U.S. Rep. Joaquin Castro, D-San Antonio, poses for a portrait in his Rayburn House Office Building office, on Oct. 12 in Washington, D.C.

Venu Sports hasn’t even launched yet but it may already be the most hotly contested sports media enterprise of the year. The joint streaming venture from ESPN, Fox Sports, and Warner Bros. Discovery has the potential to totally change the sports media landscape as the three mega companies will combine their sports offering onto one convenient platform.

But before its planned launch in the fall, Venu Sports is already facing significant opposition. It’s already the subject of a lawsuit from Fubo. While some experts are skeptical of any kind of antitrust concerns slowing Venu Sports down, that hasn’t stopped Congress from trying to exert their authority to share their own concerns about the new platform harming the sports media ecosystem.

Back in April, House members Jerry Nadler (D-NY) and Joaquin Castro (D-TX) sent a letter to the heads of the three families – Disney’s Bob Iger, Fox’s Lachlan Murdoch, and WBD’s David Zaslav, sharing their own questions about Venu’s effect on the marketplace.

Now Castro and Nadler sent a second letter last week saying that the response they received from the Venu Sports particulars were “insufficient” regarding their concerns over issues regarding collusion, consumer privacy, and a lack of transparency about pricing.

Although we appreciate your prompt reply and willingness to meet with our staff, your responses so far are insufficient. We write to renew our request for information about your joint venture.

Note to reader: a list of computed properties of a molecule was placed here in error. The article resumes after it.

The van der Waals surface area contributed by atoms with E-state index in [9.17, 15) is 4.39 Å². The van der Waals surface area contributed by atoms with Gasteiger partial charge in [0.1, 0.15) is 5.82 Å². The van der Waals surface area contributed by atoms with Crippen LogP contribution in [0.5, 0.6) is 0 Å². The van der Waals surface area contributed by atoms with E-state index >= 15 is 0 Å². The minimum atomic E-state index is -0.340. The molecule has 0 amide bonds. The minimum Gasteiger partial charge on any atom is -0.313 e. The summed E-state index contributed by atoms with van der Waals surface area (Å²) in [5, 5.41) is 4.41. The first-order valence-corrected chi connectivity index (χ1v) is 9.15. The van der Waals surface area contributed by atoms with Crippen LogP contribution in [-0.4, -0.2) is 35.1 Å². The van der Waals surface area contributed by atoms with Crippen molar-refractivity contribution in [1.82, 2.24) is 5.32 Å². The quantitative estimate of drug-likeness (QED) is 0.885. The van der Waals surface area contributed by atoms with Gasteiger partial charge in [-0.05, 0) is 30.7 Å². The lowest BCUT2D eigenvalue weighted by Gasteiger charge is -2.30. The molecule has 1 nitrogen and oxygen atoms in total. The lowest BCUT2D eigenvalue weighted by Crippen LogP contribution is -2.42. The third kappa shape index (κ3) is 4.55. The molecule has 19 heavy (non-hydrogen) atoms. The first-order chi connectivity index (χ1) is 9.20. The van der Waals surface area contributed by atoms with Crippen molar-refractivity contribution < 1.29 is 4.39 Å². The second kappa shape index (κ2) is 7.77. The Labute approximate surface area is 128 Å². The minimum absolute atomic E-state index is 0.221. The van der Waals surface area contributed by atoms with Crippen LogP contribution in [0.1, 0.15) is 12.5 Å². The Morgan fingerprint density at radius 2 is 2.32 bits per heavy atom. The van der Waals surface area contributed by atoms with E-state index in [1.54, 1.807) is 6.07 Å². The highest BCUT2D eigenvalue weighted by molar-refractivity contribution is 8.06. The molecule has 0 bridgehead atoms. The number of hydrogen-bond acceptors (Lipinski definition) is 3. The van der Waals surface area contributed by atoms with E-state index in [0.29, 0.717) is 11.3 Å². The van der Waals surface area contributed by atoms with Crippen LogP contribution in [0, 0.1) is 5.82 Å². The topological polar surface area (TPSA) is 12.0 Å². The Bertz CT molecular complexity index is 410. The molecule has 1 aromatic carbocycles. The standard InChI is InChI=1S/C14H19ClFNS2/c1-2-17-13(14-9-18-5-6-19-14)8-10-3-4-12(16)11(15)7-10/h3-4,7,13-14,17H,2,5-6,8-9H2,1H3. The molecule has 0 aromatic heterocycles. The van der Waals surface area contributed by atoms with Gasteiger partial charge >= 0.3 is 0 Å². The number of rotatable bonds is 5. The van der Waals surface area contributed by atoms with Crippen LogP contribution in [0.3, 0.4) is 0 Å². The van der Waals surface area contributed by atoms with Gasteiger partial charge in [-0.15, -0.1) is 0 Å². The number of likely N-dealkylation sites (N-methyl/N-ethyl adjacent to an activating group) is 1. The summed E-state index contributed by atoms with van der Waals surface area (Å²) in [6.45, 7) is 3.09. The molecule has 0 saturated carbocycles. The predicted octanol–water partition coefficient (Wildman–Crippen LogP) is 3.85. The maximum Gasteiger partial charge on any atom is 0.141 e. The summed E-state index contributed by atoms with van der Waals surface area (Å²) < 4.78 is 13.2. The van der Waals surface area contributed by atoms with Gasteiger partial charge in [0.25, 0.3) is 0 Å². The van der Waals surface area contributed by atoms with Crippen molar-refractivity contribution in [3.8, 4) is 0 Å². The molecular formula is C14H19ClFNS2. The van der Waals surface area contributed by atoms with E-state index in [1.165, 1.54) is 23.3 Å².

Overall, we still have not received answers about the firewalls your companies may implement to
prevent collusion; the precautions you may take to ensure consumer privacy; or the methods you may use to determine pricing of the new service. Some of the vague assurances you have provided strike us as contradictory. For example, we find it difficult to understand how your companies can both promise not to share competitively sensitive information and also evaluate the success of the joint venture on a company-by-company basis. Your repeated assertion that the details of the joint venture have not yet been finalized is also hard to believe, given that the joint venture is projected to roll out in mere months.

The letter specifically asks for several pieces of information from the three companies and also asks that Disney, Fox, and WBD send a copy to the Department of Justice by June 21st. They include standalone plans from each company to make their channels available for streaming, price points, and assurances against collusion and anti-competitive practices as it relates to sharing sensitive information with each other.

“Your companies exert unmatched control over the entire sports media ecosystem. Without care, your joint venture has the potential to reshape this already-concentrated space to the detriment of consumers, sports leagues, and third-party distributors,” the letter goes on to state.

The three companies involved had to know that their combining of forces into one platform would prompt major oversight scrutiny from either Congress or the Department of Justice or both, so the fact that Reps. Castro and Nadler aren’t getting the answers they hoped for has to be concerning.

As the letter points out, Venu is just a few months from launching and there’s still a lot of basics regarding price points and subscription plans that aren’t known about the product. Given the tight timeline of the Congressional demands for answers, this could become a much bigger story if ESPN, Fox, and WBD aren’t able to get their ducks in a row quickly.

[The Wrap]